“The offer that was on the table at the time they voted to strike was 5% plus £500. It’s now 7% plus £500," he said in August. "We have moved considerably during the course of the negotiations.
“Unite started the negotiations asking for 10% and they ended them asking for 10%. There’s only one party here that’s tried to find a deal.”
When pushed about workers being asked to take a real-terms pay cut, he said it was "happening to everybody", adding that the current pay deal would only run until December 2022.
“On January 1, there’s another pay deal due, so we can deal with future inflation and next year’s issues next year. The deal that we have offered them is much better than the vast majority are getting," he added.
Mr Davey said a typical worker at the port was paid on average 40% above the national average, adding: "The pay offer that we’ve offered is twice what other people are getting. So our workers will be much better placed to weather the cost-of-living storm that we’re seeing than the vast majority of people in the country.”
What impact will the strike have?
The Port of Felixstowe handles 48% of the container cargo that arrives in the UK - some four million containers on 2,000 ships - often long-haul non-perishable goods that have come from the Far East.
Around 4,000 lorries and 38 freight trains leave the port every day, taking the goods to every corner of the UK.
Any slowdown in activity will affect the hauliers and lorry companies that work from the port, as well as the associated businesses - for example, the firms that repair and maintain the vehicles, or shops and cafes which serve the drivers.
Unite national officer Robert Morton said: “The supply chain will be severely disrupted, I accept that. That’s one of the unfortunate parts of things like this."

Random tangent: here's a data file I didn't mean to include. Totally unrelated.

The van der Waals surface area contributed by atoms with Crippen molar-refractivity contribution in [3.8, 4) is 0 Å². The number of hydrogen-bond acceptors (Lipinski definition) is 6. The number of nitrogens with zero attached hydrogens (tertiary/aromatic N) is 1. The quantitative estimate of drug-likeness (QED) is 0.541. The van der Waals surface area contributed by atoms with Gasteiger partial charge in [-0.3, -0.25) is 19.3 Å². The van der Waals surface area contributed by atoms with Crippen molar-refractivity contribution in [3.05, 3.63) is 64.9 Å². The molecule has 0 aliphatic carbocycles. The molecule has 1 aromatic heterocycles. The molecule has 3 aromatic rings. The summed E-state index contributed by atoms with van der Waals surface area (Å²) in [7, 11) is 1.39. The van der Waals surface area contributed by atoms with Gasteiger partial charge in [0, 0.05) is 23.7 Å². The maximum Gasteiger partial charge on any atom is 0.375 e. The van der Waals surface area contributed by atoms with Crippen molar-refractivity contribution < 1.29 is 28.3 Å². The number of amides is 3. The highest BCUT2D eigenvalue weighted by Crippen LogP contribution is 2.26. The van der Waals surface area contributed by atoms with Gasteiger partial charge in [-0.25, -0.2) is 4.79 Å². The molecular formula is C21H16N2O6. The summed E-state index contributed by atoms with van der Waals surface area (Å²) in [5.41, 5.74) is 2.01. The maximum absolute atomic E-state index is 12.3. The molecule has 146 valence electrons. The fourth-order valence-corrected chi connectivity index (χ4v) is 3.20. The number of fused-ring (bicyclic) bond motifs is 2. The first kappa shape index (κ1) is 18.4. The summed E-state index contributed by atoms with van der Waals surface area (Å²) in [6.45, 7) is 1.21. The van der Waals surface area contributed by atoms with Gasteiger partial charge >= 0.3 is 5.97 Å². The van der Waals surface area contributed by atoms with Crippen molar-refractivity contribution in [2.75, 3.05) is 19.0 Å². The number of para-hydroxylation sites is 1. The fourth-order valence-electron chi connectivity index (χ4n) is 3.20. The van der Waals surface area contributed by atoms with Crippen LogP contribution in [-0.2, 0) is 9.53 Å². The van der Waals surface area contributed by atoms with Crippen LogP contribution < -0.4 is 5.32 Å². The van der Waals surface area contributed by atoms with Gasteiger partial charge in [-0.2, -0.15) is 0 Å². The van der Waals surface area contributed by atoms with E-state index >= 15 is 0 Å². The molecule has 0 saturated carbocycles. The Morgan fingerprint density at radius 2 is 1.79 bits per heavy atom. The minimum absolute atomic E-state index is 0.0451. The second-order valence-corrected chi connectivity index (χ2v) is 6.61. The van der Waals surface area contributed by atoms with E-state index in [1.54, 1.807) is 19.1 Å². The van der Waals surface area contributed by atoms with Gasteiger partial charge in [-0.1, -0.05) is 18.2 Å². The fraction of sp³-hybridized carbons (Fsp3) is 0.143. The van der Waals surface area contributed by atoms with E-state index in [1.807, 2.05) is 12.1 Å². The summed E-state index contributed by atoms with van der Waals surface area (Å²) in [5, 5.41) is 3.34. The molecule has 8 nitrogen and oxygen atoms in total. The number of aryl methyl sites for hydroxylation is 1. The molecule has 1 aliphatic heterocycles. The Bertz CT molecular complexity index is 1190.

How will this be resolved?
The union said its position was to ask for a minimum of the rate of inflation according to the Retail Price Index - a figure of 12.3%.
“Like all negotiations, you don’t always get what you want," said Mr Morton. “However, if we can sit down and thrash this out, there will be a figure between 7% and 12.3% that’s acceptable to my membership.”
Following the announcement that union members would strike again, the Port of Felixstowe said it was "very disappointed", adding: "The collective bargaining process has been exhausted and there is no prospect of agreement being reached with the union."
The port has repeatedly made the point that its pay offer is higher than those on offer in many other industries, and says another, smaller branch of the Unite union has already accepted the offer put to its 500 members.
However, Unite general secretary Sharon Graham said the union remained "entirely focused" on promoting and defending the jobs, pay and condition of its members
She said: "This is a tremendously wealthy company which can fully afford to pay its workers a fair pay increase but has chosen not to in order to boost their already huge profits.
"The Felixstowe dock workers are receiving the union's unflinching support," she said.